Effect of Temperature on Emergency Ambulance Call-Outs for Cardiovascular Causes: A Scoping Review


Climate change has increased interest in the effects of the thermal environment on cardiovascular health. Most studies have focused on mortality data. However, pre-hospital care data are better able to evaluate these effects, as they can register the full spectrum of the disease in real time. This scoping review aims to synthesize the epidemiological evidence regarding the effects of the thermal environment on cardiovascular morbidity in the pre-hospital setting, evaluated through ambulance calls. A staged literature search was performed using the PubMed database for the period between 1st January 2000 and 30th March 2023, using the MeSH terms “Weather” AND “Emergency Medical Services”. A total of 987 publications were identified that examined the correlation between the thermal environment and ambulance call-outs for cardiovascular causes. The studies were mostly ecological time series, with significant variability in the methodological aspects employed. An increase in the number of ambulance call-outs has been observed in association with low temperatures, both for overall cardiovascular pathologies and for certain pathological subtypes. For high temperatures, no effect has been observed in overall call-outs, although an increase has been observed during heat waves. The demand for ambulances for cardiac arrests is increased by both low and high temperatures and during heat waves. Ambulance call-outs for cardiovascular causes increase with low temperatures and heat waves, with no significant increase in the overall demand associated with high temperatures. Ambulance call-outs for cardiac arrests are the only subtype that is increased by high temperatures.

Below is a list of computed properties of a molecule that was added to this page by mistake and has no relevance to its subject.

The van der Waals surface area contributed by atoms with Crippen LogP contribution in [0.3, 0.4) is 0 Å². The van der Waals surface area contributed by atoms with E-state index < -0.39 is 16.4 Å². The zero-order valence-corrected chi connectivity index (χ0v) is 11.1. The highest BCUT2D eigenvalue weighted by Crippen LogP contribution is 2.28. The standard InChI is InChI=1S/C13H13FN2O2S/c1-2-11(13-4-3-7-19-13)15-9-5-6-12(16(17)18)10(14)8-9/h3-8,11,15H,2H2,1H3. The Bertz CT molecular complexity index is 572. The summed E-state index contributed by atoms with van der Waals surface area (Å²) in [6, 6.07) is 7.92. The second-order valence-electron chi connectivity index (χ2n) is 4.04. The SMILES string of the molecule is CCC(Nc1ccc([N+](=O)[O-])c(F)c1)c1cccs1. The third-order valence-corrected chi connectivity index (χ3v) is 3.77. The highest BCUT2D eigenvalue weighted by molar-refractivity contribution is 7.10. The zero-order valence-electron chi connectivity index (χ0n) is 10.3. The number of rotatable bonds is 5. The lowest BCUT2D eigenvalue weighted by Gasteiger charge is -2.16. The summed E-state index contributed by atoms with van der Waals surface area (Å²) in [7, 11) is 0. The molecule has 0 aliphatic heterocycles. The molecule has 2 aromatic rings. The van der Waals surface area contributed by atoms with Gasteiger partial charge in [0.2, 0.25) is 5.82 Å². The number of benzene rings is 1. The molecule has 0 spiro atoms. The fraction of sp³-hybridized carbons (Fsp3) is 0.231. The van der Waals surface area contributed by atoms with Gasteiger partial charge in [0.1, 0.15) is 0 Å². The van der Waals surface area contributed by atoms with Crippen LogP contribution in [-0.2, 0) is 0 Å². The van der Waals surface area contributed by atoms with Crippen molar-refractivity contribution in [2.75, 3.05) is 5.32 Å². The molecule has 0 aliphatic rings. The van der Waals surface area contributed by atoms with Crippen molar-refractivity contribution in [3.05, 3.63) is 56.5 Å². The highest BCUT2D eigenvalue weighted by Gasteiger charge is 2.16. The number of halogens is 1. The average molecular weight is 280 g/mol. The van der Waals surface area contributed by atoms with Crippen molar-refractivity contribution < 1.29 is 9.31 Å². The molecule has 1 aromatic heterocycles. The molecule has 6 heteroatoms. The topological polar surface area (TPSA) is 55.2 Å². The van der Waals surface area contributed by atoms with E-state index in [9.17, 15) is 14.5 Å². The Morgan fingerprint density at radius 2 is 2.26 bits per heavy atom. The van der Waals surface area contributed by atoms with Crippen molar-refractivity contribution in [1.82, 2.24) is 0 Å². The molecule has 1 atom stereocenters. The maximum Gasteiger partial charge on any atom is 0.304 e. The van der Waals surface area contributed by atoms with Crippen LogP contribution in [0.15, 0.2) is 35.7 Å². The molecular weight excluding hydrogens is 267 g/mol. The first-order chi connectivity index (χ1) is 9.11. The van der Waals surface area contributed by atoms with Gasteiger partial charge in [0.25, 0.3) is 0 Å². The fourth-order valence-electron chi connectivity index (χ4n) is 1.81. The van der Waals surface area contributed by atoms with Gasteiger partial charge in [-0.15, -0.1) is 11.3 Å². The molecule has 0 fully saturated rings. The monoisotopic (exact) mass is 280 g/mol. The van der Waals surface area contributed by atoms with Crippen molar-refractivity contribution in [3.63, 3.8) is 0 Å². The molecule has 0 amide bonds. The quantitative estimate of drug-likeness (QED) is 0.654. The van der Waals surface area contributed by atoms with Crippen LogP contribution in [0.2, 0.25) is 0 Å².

Environment & Health, 1(2)